Tuesday, September 05, 2006

Wilkinson: Keep Marriage Out of Constitutions


A highly respected conservative jurist who sits on the Fourth Circuit Court of Appeals in Richmond has put himself on the record in opposition to amending constitutions -- whether federal or state constitutions -- to define marriage.

Charlottesville resident and University of Virginia alumnus (he graduated from the Law School in 1972 and later taught there) Judge J. Harvie Wilkinson, who was nominated to his current position by President Ronald Reagan in 1984, has an op-ed piece in today's Washington Post that outlines his argument against "constitutionalizing" marriage.

In "Hands Off Constitutions: This Isn't the Way to Ban Same-Sex Marriage," Wilkinson (pictured, seated at Mr. Jefferson's house at Monticello, in the photo on your right) writes:

The Framers meant our Constitution to establish a structure of government and to provide individuals certain inalienable rights against the state. They certainly did not envision our Constitution as a place to restrict rights or enact public policies, as the Federal Marriage Amendment does.

Ordinary legislation -- not constitutional amendments -- should express the community's view that marriage "shall consist only of the union of a man and a woman." To use the Constitution for prescriptions of policy is to shackle future generations that should have the same right as ours to enact policies of their own. To use the Constitution as a forum for even our most favored views strikes a blow of uncommon harshness upon disfavored groups, in this case gay citizens who would never see this country's founding charter as their own.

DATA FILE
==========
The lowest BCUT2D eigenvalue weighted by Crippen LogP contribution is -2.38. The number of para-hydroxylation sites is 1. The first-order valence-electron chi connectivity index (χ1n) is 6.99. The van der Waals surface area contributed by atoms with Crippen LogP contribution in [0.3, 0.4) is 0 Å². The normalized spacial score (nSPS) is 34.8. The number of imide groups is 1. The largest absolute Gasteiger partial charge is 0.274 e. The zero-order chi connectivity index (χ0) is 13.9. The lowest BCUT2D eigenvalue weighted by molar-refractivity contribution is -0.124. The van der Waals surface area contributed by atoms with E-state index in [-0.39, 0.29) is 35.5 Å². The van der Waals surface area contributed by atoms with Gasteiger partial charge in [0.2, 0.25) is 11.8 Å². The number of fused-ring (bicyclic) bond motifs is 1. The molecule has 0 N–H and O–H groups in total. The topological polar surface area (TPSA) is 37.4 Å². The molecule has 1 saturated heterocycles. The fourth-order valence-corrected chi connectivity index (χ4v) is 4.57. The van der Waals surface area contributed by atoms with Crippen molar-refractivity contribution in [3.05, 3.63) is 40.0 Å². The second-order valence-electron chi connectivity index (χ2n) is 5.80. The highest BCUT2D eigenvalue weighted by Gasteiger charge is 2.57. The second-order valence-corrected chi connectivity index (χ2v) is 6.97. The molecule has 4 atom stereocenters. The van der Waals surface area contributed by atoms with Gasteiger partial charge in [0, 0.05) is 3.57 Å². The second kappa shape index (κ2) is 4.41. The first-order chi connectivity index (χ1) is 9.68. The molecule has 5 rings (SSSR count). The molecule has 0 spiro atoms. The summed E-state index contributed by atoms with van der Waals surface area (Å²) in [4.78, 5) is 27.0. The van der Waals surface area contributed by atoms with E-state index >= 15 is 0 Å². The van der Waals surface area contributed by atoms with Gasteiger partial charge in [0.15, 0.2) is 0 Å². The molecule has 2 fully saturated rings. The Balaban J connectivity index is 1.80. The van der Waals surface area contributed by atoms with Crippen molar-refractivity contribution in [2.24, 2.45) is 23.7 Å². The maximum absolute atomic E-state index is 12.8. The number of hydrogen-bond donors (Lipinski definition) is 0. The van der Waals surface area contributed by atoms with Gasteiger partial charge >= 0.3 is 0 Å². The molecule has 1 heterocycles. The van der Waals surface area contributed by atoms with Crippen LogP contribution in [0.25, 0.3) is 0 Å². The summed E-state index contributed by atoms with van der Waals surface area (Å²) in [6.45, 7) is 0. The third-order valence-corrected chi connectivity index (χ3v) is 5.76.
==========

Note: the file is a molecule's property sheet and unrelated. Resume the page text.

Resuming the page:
Wilkinson, who was widely touted as a potential successor to Sandra Day O'Connor upon her retirement from the U.S. Supreme Court, notes -- correctly, in my opinion -- that proposals to insert marriage into constitutions are not in keeping with either federal or state constitutional and legal traditions:

To constitutionalize matters of family law is to break with state traditions. The major changes in family law in the 19th and 20th centuries, such as the recognition of married women's property rights and the liberalization of divorce, occurred in most states at the statutory level. Even the infamous bans on interracial marriage were adopted nonconstitutionally by 35 states, and by constitutional amendment in only six.

Where is the threat that justifies so radical a break with our constitutional heritage? State courts in Georgia, New York and Washington have recently rejected invitations to follow Massachusetts and find a right to same-sex marriage in their constitutions. The great majority of state court judges -- more than 80 percent by some counts -- are subject to election in some form and unlikely to overturn state legislatures on so volatile a matter as same-sex marriage. States have numerous tools that enable them to reject objectionable marriages from other jurisdictions -- tools that have long been the basis for refusing to recognize marriages involving polygamy, incest, and underage or mentally incompetent parties.